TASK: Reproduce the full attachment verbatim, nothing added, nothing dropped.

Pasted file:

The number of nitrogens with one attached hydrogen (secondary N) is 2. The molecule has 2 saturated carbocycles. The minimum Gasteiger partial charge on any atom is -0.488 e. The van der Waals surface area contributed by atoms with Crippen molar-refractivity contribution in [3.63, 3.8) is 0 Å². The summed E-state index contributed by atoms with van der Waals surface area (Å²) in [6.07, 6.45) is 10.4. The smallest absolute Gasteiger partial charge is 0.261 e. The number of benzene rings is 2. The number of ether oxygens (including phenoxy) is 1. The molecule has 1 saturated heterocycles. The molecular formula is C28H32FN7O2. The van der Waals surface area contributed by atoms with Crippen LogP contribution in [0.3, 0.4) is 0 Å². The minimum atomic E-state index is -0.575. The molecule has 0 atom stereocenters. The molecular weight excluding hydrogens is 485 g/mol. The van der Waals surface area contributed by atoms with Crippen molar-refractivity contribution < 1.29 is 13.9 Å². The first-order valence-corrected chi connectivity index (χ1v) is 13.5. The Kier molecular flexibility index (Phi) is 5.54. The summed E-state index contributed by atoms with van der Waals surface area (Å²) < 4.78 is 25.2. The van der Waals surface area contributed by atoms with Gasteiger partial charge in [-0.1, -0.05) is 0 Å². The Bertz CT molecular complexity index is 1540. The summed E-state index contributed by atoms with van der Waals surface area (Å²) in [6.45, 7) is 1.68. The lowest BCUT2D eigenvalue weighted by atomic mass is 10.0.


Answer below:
The number of nitrogens with one attached hydrogen (secondary N) is 2. The molecule has 2 saturated carbocycles. The minimum Gasteiger partial charge on any atom is -0.488 e. The van der Waals surface area contributed by atoms with Crippen molar-refractivity contribution in [3.63, 3.8) is 0 Å². The summed E-state index contributed by atoms with van der Waals surface area (Å²) in [6.07, 6.45) is 10.4. The smallest absolute Gasteiger partial charge is 0.261 e. The number of benzene rings is 2. The number of ether oxygens (including phenoxy) is 1. The molecule has 1 saturated heterocycles. The molecular formula is C28H32FN7O2. The van der Waals surface area contributed by atoms with Crippen LogP contribution in [0.3, 0.4) is 0 Å². The minimum atomic E-state index is -0.575. The molecule has 0 atom stereocenters. The molecular weight excluding hydrogens is 485 g/mol. The van der Waals surface area contributed by atoms with Crippen molar-refractivity contribution < 1.29 is 13.9 Å². The first-order valence-corrected chi connectivity index (χ1v) is 13.5. The Kier molecular flexibility index (Phi) is 5.54. The summed E-state index contributed by atoms with van der Waals surface area (Å²) < 4.78 is 25.2. The van der Waals surface area contributed by atoms with Gasteiger partial charge in [-0.1, -0.05) is 0 Å². The Bertz CT molecular complexity index is 1540. The summed E-state index contributed by atoms with van der Waals surface area (Å²) in [6.45, 7) is 1.68. The lowest BCUT2D eigenvalue weighted by atomic mass is 10.0.